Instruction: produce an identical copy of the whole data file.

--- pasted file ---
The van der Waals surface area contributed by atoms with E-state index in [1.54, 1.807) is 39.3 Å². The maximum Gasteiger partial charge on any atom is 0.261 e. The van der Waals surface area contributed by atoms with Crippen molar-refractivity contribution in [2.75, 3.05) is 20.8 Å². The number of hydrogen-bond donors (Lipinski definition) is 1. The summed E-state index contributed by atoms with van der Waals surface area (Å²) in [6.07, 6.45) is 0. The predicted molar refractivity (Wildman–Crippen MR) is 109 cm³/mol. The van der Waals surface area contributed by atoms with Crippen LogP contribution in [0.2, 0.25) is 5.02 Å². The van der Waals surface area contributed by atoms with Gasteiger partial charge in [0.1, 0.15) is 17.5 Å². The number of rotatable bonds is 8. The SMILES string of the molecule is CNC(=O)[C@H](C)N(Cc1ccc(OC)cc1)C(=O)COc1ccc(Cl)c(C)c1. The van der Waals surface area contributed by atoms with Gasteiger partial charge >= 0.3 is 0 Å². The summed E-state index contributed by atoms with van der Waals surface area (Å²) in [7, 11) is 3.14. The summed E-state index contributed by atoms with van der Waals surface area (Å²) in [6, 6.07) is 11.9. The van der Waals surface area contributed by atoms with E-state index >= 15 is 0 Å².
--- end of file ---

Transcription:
The van der Waals surface area contributed by atoms with E-state index in [1.54, 1.807) is 39.3 Å². The maximum Gasteiger partial charge on any atom is 0.261 e. The van der Waals surface area contributed by atoms with Crippen molar-refractivity contribution in [2.75, 3.05) is 20.8 Å². The number of hydrogen-bond donors (Lipinski definition) is 1. The summed E-state index contributed by atoms with van der Waals surface area (Å²) in [6.07, 6.45) is 0. The predicted molar refractivity (Wildman–Crippen MR) is 109 cm³/mol. The van der Waals surface area contributed by atoms with Crippen LogP contribution in [0.2, 0.25) is 5.02 Å². The van der Waals surface area contributed by atoms with Gasteiger partial charge in [0.1, 0.15) is 17.5 Å². The number of rotatable bonds is 8. The SMILES string of the molecule is CNC(=O)[C@H](C)N(Cc1ccc(OC)cc1)C(=O)COc1ccc(Cl)c(C)c1. The van der Waals surface area contributed by atoms with Gasteiger partial charge >= 0.3 is 0 Å². The summed E-state index contributed by atoms with van der Waals surface area (Å²) in [7, 11) is 3.14. The summed E-state index contributed by atoms with van der Waals surface area (Å²) in [6, 6.07) is 11.9. The van der Waals surface area contributed by atoms with E-state index >= 15 is 0 Å².